Feb 03 08:44:53 bze-server audit[772]: AVC apparmor="STATUS" operation="profile_load" profile="unconfined" name="nvidia_modprobe" pid=772 comm="apparmor_parser"
Feb 03 08:44:53 bze-server audit[772]: AVC apparmor="STATUS" operation="profile_load" profile="unconfined" name="nvidia_modprobe//kmod" pid=772 comm="apparmor_parser"
Feb 03 08:44:53 bze-server kernel: nvidia-modeset: Loading NVIDIA Kernel Mode Setting Driver for UNIX platforms  535.154.05  Thu Dec 28 15:51:29 UTC 2023
Feb 03 08:44:53 bze-server kernel: [drm] [nvidia-drm] [GPU ID 0x00008300] Loading driver
Feb 03 08:44:53 bze-server kernel: [drm:nv_drm_load [nvidia_drm]] *ERROR* [nvidia-drm] [GPU ID 0x00008300] Failed to allocate NvKmsKapiDevice
Feb 03 08:44:53 bze-server kernel: [drm:nv_drm_probe_devices [nvidia_drm]] *ERROR* [nvidia-drm] [GPU ID 0x00008300] Failed to register device
Feb 03 08:44:53 bze-server kernel: nvidia_uvm: module uses symbols nvUvmInterfaceDisableAccessCntr from proprietary module nvidia, inheriting taint.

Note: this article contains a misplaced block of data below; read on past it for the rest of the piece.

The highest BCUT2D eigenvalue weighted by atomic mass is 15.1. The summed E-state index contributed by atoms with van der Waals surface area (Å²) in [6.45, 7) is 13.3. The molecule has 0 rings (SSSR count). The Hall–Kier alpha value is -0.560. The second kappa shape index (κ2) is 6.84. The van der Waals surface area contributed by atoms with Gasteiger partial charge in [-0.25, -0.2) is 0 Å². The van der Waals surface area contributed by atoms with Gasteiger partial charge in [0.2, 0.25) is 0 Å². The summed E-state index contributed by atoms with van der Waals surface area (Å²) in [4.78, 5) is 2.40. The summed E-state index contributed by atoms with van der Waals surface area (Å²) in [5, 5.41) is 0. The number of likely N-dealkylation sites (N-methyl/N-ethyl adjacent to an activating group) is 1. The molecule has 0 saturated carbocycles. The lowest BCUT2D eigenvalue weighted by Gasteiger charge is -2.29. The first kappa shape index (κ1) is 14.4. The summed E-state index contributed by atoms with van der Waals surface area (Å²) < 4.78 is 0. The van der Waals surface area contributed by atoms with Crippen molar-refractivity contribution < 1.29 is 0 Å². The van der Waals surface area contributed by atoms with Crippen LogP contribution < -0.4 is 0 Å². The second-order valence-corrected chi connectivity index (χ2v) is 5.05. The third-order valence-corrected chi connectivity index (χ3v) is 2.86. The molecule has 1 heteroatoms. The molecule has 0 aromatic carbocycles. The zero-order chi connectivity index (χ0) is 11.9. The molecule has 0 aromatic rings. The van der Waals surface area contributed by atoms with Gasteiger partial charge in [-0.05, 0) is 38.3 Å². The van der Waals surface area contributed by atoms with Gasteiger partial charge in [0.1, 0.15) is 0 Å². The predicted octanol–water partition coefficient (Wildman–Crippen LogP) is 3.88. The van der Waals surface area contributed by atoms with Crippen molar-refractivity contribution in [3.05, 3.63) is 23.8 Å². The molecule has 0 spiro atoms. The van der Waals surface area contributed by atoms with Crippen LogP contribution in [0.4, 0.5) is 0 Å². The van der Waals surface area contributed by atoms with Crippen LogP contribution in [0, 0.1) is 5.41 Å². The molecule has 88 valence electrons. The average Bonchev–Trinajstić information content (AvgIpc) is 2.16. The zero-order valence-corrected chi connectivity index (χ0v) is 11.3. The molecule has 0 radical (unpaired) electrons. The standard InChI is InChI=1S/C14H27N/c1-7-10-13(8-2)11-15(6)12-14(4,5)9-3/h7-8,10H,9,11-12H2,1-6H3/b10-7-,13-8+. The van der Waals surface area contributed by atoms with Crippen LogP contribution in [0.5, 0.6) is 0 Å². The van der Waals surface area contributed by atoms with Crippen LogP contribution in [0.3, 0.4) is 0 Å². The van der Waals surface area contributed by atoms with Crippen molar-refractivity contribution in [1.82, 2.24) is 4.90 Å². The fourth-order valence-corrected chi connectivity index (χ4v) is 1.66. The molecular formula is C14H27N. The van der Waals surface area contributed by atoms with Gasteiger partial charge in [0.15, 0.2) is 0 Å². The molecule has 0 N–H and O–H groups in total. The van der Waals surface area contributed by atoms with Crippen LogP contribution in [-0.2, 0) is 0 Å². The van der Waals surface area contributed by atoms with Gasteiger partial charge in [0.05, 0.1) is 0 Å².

Feb 03 08:44:53 bze-server kernel: nvidia-uvm: Loaded the UVM driver, major device number 511.
Feb 03 08:44:53 bze-server nvidia-persistenced[1034]: Verbose syslog connection opened
Feb 03 08:44:53 bze-server nvidia-persistenced[1034]: Now running with user ID 129 and group ID 137
Feb 03 08:44:53 bze-server nvidia-persistenced[1034]: Started (1034)
Feb 03 08:44:53 bze-server nvidia-persistenced[1034]: device 0000:83:00.0 - registered
Feb 03 08:44:53 bze-server nvidia-persistenced[1034]: Local RPC services initialized
Feb 03 08:45:09 bze-server nvidia-settings-autostart.desktop[2766]: ERROR: A supplied argument is invalid
Feb 03 08:53:28 bze-server sudo[6671]:    brett : TTY=pts/0 ; PWD=/home/brett ; USER=root ; COMMAND=/usr/bin/nvidia-smi

I think the important ERROR lines are:

Feb 03 08:44:53 bze-server kernel: [drm:nv_drm_load [nvidia_drm]] *ERROR* [nvidia-drm] [GPU ID 0x00008300] Failed to allocate NvKmsKapiDevice
Feb 03 08:44:53 bze-server kernel: [drm:nv_drm_probe_devices [nvidia_drm]] *ERROR* [nvidia-drm] [GPU ID 0x00008300] Failed to register device

and

Feb 03 08:45:09 bze-server Feb 03 08:45:09 bze-server nvidia-settings-autostart.desktop[2766]: ERROR: A supplied argument is invalid[2766]: ERROR: A supplied argument is invalid